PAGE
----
Tuesday, September 18, 2001

Airport has more checks but fewer passengers

By Terry Flynn
The Cincinnati Enquirer

        HEBRON — New signs everywhere explaining heightened security measures set the mood at a subdued Cincinnati/Northern Kentucky International Airport on Monday.

        Airport Police Officer Dave Myers, on bicycle patrol to help control traffic, looked at virtually empty roads in front of the Delta terminal.

        “In five years, I've never seen it like this,” he said. “I'm here to handle traffic, but there isn't any traffic. It's very slow.”

        Motorists were advised by signs as they entered the parking areas that some garage sections were restricted to passenger cars, with overhead obstacles set at 5 feet, 5 inches. Trucks, vans and SUVs had to park in sections of the garage farther from the terminals.

        Inside the airport's three terminals at midafternoon, only a trickle of passengers made their way from ticket counters to the gates.

        Large signs in red letters advised travelers that “no knives of any kind are permitted beyond the security check points” and “only ticketed passengers may pass through the electronic security.”

        In front of the terminals, motorists were advised they could not leave their cars when dropping off passengers. Curbside check-in is no more.

        Istanbul, Turkey, resident Cem Surmeli, 37, wasn't upset with the light turnout at the airport as he and his family concluded three weeks of vacation travel.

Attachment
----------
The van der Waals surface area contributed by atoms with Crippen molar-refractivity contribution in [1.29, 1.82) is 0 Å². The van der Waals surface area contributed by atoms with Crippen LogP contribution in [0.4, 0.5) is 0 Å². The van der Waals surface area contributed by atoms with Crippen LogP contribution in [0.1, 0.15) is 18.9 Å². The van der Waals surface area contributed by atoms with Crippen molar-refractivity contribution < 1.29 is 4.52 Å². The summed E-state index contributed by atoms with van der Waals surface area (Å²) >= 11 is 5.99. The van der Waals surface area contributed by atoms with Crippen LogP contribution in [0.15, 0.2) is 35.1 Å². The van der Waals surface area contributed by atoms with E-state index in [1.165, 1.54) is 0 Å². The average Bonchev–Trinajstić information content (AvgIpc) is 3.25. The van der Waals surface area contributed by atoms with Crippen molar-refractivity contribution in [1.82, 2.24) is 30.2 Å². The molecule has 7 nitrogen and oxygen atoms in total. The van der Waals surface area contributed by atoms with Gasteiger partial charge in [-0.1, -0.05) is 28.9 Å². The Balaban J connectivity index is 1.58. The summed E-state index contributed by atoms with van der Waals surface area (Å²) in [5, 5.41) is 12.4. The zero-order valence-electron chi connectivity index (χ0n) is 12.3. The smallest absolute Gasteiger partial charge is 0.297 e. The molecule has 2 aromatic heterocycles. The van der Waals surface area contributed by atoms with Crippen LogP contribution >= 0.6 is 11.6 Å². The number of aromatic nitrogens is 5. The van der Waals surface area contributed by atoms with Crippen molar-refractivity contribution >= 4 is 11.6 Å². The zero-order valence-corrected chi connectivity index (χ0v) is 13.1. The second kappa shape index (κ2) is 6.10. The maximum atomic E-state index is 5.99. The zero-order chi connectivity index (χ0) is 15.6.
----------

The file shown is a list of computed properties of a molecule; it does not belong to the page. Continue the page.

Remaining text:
“I've been a little frustrated with some of the problems in getting flights, but I understand what is happening and we have made the best of it,” the textile manufacturing company owner said. “We're used to heavy security at airports in other parts of the world.”

        Mr. Surmeli, his wife, Esra, and children Cahit, 6, and Emin, 1, were in New York prior to the attacks on the World Trade Center. From New York, they traveled to Disney World in Orlando, Fla.

        “We had free Delta frequent-flier tickets to go from Orlando to Honolulu, but all flights were canceled,” he said. “Instead, we took a Disney cruise to the (Caribbean) islands.”

        Then, still without a flight, they rented a car and drove 1,100 miles to Muncie, Ind., to attend the world championships of remote-controlled model helicopter competition. Mr. Surmeli is a big fan of the helicopters.

        Their odyssey concludes today when they arrive in Istanbul after a Monday night flight from Cincinnati to Frankfurt, Germany, and then a flight from Frankfurt to Istanbul.

        Roland Weckenmann of Richmond, Ind., was waiting patiently for a friend from Germany who was going through customs. He wore a T-shirt with an American flag on the front, one of many seen Monday at the airport.

        “This is a bad time, but I'm glad that my friend is coming here for a visit,” he said. “We'll get through this.”


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